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Breaking barriers: providing outdoor recreation opportunities for people with disabilities.

"A true friend knows your weaknesses, but shows you your strengths ... recognizes your disabilities, but emphasizes your possibilities."--William Arthur Ward, author and inspirational speaker

For many of us, motivation (or lack thereof) may be the biggest challenge to enjoying the outdoors. But for people with disabilities, the greatest challenge isn't motivation, it's access. Just imagine if you had to overcome barriers if you wanted to canoe, hike, hunt, fish or view wildlife from a nature trail.

Fortunately, many long-standing barriers for people with disabilities are coming down. DEC and the Office of Parks, Recreation and Historic Preservation (State Parks) are working to improve access and expand opportunities for all people to enjoy campgrounds, day-use areas, trails, streams, rivers and lakes. At the same time, dedicated organizations across New York offer programs to empower individuals with disabilities to participate in activities like paddling, skiing, cycling, fishing, rock climbing, horseback riding, swimming and more.

The dual goal--and challenge--is to create universally accessible resources and facilities, while also helping to educate and train individuals with disabilities so they have the necessary skills and support to partake in outdoor recreation activities. The progress being made to achieve universal access and promote "adaptive use" is opening up outdoor recreation to everyone.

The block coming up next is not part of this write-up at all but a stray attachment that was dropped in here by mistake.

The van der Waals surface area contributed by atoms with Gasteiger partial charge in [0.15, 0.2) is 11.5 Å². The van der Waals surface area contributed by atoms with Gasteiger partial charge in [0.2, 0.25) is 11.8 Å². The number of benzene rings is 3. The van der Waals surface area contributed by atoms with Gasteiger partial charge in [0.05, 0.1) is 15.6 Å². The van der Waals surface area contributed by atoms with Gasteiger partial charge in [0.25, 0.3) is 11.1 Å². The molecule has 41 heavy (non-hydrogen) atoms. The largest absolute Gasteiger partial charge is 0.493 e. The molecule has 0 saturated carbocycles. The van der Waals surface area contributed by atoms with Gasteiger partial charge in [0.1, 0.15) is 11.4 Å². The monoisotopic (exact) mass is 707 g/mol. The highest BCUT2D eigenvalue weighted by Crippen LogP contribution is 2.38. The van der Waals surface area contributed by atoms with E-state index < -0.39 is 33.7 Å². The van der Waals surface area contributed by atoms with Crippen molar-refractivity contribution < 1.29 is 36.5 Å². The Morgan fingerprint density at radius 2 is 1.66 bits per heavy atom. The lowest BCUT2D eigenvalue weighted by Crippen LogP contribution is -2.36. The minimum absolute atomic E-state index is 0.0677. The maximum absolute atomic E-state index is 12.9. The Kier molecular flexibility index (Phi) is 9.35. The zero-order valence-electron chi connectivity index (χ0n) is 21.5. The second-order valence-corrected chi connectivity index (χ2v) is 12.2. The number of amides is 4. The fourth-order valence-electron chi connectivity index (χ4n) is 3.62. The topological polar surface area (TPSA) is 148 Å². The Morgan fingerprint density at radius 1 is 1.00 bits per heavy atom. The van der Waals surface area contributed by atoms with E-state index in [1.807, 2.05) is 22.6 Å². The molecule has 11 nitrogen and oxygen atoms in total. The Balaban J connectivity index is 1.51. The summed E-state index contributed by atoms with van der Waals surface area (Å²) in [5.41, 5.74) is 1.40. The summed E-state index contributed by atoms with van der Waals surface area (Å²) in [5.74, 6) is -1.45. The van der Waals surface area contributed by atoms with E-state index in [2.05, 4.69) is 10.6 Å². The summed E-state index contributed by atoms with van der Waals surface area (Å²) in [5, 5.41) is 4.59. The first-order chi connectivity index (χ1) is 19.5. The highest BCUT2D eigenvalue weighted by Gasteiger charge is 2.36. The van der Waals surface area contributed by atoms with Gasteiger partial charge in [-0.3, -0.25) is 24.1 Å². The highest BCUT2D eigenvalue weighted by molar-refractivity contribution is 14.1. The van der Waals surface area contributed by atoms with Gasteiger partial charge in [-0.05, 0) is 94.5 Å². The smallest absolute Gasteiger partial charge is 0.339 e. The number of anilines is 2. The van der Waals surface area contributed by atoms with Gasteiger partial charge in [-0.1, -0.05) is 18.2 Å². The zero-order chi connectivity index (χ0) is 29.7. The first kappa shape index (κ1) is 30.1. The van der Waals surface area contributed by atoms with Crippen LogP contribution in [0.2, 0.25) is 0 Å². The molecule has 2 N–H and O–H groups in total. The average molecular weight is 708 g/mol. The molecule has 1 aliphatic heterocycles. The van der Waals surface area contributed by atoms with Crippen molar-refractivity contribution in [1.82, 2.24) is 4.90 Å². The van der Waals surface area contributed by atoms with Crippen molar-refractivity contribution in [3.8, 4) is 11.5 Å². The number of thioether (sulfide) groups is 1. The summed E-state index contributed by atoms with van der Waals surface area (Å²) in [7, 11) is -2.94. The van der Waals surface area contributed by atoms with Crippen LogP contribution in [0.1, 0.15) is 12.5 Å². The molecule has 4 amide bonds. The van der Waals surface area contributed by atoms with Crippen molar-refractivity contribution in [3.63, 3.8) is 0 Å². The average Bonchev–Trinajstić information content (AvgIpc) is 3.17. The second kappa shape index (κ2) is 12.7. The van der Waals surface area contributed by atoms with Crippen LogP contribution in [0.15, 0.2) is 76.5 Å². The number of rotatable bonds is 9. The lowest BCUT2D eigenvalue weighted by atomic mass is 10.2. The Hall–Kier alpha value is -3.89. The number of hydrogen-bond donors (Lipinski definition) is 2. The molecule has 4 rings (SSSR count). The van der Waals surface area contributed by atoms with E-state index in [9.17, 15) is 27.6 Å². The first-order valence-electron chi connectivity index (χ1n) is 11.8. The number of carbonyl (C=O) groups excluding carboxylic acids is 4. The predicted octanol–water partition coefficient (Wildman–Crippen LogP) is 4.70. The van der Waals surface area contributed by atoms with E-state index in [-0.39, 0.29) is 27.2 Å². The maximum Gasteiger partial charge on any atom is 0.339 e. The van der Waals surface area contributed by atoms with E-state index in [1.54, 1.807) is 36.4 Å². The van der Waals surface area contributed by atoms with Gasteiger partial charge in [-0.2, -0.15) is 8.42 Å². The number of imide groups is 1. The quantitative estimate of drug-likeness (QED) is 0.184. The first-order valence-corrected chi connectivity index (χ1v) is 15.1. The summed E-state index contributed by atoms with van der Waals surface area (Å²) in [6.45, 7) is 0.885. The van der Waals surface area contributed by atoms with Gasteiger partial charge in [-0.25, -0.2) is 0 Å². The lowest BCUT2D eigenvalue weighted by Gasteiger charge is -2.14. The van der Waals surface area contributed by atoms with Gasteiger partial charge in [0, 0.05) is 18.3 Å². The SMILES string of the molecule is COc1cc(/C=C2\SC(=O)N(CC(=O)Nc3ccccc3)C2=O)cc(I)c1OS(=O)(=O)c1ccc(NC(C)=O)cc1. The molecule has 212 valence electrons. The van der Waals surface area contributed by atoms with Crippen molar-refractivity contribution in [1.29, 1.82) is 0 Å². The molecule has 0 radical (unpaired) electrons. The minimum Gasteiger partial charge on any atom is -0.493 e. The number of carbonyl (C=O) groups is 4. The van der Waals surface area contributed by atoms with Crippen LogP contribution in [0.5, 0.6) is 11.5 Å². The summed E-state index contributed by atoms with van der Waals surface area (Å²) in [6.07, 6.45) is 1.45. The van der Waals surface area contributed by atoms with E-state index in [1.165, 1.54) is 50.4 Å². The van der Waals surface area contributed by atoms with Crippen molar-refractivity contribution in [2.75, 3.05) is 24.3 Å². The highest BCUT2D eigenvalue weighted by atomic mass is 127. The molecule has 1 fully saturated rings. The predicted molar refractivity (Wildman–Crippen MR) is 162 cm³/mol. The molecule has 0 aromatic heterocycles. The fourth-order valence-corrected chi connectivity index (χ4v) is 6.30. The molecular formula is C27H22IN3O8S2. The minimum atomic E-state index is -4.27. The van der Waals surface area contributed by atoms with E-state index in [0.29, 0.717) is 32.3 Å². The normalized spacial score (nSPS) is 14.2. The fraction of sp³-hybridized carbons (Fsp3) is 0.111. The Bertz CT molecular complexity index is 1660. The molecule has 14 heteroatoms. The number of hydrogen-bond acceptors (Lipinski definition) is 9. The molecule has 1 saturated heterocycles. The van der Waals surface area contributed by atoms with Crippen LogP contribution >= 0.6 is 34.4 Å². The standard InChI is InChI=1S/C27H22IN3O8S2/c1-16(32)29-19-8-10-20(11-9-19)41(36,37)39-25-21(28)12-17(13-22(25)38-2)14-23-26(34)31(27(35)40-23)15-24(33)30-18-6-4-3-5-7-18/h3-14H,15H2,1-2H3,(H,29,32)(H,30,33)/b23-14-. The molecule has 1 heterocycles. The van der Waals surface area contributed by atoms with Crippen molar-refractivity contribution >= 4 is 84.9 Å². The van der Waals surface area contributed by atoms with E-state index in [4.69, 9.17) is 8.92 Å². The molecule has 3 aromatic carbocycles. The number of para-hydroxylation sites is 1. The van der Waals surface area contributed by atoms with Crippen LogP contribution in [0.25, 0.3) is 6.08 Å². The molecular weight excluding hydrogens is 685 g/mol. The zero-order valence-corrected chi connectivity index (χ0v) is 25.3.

Training & Skills

In New York, people with disabilities can find a number of programs that offer training, equipment and assistance to help them develop, employ and hone their skills in various sports and recreational activities. For example, Move Along, Inc. of Baldwinsville provides a range of inclusive programs in Central New York, including adaptive horsemanship. Using trained personnel and specialized adaptive equipment, the program develops a highly individualized plan for participants that adapts to a prospective rider's physical, cognitive and emotional needs. The goal is to help participants improve their muscle strength and flexibility, develop fine and gross motor skills, and build self-confidence. A key feature of the program is that it integrates people with disabilities with others who don't have disabilities so that everyone can enjoy nature and all it offers.

People might be amazed (and likely inspired) that a man whose leg was amputated would train to waterski, but a program offered by Helen Hayes Hospital in West Haverstraw made it happen. Another man whose legs were amputated trained to paddle a kayak. The physical rehabilitation hospital's staff worked with them on methods to maintain balance, practice their technique and gain confidence. Then, they were ready to hit the water--two examples of participants who received instruction and support in sporting activities offered through the hospital's Adapted Sports & Recreation Program. The program offers both competitive and recreational opportunities, including sailing, softball, downhill skiing, golf and other activities. "It's great when individuals try out a new activity or participate in a sport they may have played prior to being injured," says Eileen Andrassi, Director of Therapeutic Recreation. The hospital makes adaptive equipment available to any participant who may need it.

Universal access is essential to opening nature's doors to everyone, regardless of age or physical ability.